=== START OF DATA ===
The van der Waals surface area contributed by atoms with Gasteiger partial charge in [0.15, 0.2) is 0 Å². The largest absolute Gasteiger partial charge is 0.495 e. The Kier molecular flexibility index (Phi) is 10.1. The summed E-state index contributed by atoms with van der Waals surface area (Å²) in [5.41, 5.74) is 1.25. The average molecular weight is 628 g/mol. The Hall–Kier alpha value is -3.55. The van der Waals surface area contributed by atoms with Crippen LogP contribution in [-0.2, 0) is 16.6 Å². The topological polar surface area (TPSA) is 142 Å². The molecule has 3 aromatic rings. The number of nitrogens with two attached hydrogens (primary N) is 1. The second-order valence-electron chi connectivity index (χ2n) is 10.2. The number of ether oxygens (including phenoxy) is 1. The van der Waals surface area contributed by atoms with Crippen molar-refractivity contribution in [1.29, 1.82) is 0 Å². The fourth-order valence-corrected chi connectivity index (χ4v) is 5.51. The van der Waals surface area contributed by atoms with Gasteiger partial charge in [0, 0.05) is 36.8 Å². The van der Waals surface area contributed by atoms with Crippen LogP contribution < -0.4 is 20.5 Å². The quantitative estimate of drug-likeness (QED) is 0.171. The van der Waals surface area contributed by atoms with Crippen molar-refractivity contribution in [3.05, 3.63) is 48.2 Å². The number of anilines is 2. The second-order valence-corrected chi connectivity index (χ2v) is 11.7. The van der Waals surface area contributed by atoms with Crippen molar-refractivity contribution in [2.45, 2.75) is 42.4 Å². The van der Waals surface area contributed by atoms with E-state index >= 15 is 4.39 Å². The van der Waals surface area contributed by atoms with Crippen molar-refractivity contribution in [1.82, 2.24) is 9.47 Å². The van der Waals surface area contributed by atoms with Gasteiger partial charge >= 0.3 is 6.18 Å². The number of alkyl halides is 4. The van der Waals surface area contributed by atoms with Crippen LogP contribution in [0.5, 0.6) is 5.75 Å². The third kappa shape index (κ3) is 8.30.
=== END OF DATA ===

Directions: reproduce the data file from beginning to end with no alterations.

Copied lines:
The van der Waals surface area contributed by atoms with Gasteiger partial charge in [0.15, 0.2) is 0 Å². The largest absolute Gasteiger partial charge is 0.495 e. The Kier molecular flexibility index (Phi) is 10.1. The summed E-state index contributed by atoms with van der Waals surface area (Å²) in [5.41, 5.74) is 1.25. The average molecular weight is 628 g/mol. The Hall–Kier alpha value is -3.55. The van der Waals surface area contributed by atoms with Crippen LogP contribution in [-0.2, 0) is 16.6 Å². The topological polar surface area (TPSA) is 142 Å². The molecule has 3 aromatic rings. The number of nitrogens with two attached hydrogens (primary N) is 1. The second-order valence-electron chi connectivity index (χ2n) is 10.2. The number of ether oxygens (including phenoxy) is 1. The van der Waals surface area contributed by atoms with Crippen molar-refractivity contribution in [1.29, 1.82) is 0 Å². The fourth-order valence-corrected chi connectivity index (χ4v) is 5.51. The van der Waals surface area contributed by atoms with Gasteiger partial charge in [0, 0.05) is 36.8 Å². The van der Waals surface area contributed by atoms with Crippen LogP contribution < -0.4 is 20.5 Å². The quantitative estimate of drug-likeness (QED) is 0.171. The van der Waals surface area contributed by atoms with Crippen molar-refractivity contribution in [3.05, 3.63) is 48.2 Å². The number of anilines is 2. The second-order valence-corrected chi connectivity index (χ2v) is 11.7. The van der Waals surface area contributed by atoms with Crippen molar-refractivity contribution in [2.45, 2.75) is 42.4 Å². The van der Waals surface area contributed by atoms with E-state index >= 15 is 4.39 Å². The van der Waals surface area contributed by atoms with Crippen molar-refractivity contribution in [1.82, 2.24) is 9.47 Å². The van der Waals surface area contributed by atoms with Gasteiger partial charge >= 0.3 is 6.18 Å². The number of alkyl halides is 4. The van der Waals surface area contributed by atoms with Crippen LogP contribution in [0.5, 0.6) is 5.75 Å². The third kappa shape index (κ3) is 8.30.